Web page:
Re: [isabelle] Method combinator ; restricts to first subgoal

> On 5 Jun 2015, at 4:47 pm, Andreas Lochbihler <andreas.lochbihler at> wrote:
> Hi Daniel,
> On 05/06/15 07:23, Daniel Matichuk wrote:
> I see. My naive intuition was that new subgoals are those that are there but were not there before (and their relative order must be the same), but that is probably a bit too vague.

I had the same thought. The naive solution works in most cases but there are a fair number of edge cases where it breaks down or is unclear. For example, if m1 rotates all subgoals by 1,
does "m1;m2" apply m2 to all subgoals or none? I think without the ability to have a method officially declare what is a "new" subgoal, it will be difficult to address this generally.

> The all combinator is nice, thanks. Still, I am not really comfortable with it. I am used to auto and safe working on all goals. Now, if read something like
> apply(auto intro: ... simp add: ... simp del: ...; blast elim: ...)
> I am still tempted to think that it works on all subgoals, because the restriction operator ";" is well hidden between two method invocations (and visually not so much different from ",", which does not restrict auto). The restriction operator [3] added after the closing parenthesis is much easier to spot.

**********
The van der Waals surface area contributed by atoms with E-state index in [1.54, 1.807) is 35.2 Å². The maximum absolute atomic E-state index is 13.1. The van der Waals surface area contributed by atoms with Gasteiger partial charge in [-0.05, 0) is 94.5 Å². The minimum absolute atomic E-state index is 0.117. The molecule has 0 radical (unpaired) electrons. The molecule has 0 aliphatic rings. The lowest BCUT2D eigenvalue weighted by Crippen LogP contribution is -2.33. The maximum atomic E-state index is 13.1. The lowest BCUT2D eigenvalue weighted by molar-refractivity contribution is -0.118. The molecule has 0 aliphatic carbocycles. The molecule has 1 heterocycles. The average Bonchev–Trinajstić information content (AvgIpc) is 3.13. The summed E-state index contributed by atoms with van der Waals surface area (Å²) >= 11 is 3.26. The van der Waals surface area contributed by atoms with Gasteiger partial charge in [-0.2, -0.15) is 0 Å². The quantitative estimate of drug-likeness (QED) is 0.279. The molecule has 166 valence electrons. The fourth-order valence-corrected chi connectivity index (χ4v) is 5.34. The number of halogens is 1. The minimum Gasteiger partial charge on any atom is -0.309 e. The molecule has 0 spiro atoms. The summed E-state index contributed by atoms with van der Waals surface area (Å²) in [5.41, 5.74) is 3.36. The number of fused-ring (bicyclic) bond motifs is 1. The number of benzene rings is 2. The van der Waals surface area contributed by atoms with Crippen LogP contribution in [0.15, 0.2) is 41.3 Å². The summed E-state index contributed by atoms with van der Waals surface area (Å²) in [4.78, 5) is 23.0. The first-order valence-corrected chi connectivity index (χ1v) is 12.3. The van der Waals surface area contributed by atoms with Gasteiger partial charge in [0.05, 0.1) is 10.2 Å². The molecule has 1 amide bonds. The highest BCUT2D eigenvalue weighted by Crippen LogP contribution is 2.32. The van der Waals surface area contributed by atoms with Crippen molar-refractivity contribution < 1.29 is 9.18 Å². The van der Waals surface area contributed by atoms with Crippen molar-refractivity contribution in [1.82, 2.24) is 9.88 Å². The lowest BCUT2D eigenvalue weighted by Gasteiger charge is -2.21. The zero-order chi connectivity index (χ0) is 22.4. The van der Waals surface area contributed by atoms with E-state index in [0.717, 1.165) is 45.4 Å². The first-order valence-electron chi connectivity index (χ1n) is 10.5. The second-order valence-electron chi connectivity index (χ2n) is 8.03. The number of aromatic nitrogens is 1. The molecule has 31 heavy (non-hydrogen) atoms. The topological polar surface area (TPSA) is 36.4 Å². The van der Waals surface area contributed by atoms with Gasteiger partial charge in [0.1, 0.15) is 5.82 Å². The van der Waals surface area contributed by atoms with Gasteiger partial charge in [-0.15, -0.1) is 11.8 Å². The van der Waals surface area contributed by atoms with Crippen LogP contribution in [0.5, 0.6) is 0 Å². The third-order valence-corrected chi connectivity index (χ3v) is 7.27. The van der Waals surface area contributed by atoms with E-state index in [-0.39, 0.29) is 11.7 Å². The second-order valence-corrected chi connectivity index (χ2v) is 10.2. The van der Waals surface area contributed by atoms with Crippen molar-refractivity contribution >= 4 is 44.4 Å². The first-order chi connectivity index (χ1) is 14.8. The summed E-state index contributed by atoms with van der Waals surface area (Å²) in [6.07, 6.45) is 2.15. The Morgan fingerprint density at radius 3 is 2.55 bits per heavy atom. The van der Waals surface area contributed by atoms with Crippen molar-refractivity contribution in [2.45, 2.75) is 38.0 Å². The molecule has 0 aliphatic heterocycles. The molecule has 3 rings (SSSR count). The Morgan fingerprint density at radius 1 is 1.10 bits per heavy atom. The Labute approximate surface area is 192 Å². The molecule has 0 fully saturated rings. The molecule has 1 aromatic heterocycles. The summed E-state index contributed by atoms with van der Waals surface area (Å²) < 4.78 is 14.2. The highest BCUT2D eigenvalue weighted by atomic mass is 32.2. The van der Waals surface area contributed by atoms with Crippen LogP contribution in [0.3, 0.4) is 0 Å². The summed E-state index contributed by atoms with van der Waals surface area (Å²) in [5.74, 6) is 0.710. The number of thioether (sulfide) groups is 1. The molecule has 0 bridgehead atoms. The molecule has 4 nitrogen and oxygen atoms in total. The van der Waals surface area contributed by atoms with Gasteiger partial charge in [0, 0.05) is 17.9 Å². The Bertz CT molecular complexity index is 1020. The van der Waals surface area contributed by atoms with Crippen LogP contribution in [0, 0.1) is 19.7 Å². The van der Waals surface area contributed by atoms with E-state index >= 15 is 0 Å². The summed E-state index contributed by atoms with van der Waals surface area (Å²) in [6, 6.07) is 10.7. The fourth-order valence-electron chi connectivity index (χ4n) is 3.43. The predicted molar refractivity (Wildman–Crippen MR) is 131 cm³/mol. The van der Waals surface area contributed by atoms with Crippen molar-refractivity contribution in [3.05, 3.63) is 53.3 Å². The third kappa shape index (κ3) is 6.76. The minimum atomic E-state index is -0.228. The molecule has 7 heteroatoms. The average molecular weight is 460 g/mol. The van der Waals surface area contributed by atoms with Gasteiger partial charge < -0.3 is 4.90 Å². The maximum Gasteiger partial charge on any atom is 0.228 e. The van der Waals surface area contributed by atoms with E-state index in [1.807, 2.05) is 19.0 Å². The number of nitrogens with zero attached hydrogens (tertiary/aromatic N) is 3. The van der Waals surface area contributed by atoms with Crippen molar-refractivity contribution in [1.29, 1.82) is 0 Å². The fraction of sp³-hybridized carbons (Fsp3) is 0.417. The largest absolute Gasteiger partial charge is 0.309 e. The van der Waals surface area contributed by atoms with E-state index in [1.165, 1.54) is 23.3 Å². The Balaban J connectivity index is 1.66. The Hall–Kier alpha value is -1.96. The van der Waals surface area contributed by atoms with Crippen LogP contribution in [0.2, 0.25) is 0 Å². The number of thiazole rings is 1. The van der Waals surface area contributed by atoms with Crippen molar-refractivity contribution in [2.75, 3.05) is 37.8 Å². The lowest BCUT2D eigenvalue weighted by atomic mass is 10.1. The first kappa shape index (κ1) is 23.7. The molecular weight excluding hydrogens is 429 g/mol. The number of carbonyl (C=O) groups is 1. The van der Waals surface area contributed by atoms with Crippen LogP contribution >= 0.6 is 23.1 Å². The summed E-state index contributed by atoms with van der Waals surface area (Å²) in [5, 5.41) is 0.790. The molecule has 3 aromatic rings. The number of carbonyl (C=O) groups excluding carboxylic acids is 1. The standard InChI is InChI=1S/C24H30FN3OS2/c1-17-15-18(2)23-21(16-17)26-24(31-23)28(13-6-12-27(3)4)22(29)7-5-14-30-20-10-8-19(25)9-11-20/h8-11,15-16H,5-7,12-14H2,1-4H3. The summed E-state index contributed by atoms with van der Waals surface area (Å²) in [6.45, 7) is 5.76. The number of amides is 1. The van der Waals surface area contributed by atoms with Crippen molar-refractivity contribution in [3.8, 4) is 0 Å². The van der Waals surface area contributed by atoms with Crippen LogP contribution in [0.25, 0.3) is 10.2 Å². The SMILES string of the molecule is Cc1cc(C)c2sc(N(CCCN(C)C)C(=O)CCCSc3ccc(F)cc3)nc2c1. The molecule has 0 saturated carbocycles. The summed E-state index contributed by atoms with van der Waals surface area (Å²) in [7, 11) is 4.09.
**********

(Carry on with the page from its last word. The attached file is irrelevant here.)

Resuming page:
I agree that it's a bit strange to suddenly have this implicit [1] restriction. I think, however, that such an application of ";" is improper and should either result in an error or just be considered bad style (if auto is not explicitly restricted to the first subgoal).

I would argue that the introduction of the ";" combinator should result a shift away from using all-subgoal methods as anything but sole terminal methods. If, for example, you chained your long method expression
using ";" to the method which originally produced the subgoals then you would not need to rely on the fact that "auto" applies to all subgoals:
        apply (cases ..; auto intro: .. simp add: ... ; blast elim: ...)

In this case the scope and intent of "auto ..." is much more clear, and avoids clobbering additional subgoals that sneak in during regular proof maintenance.



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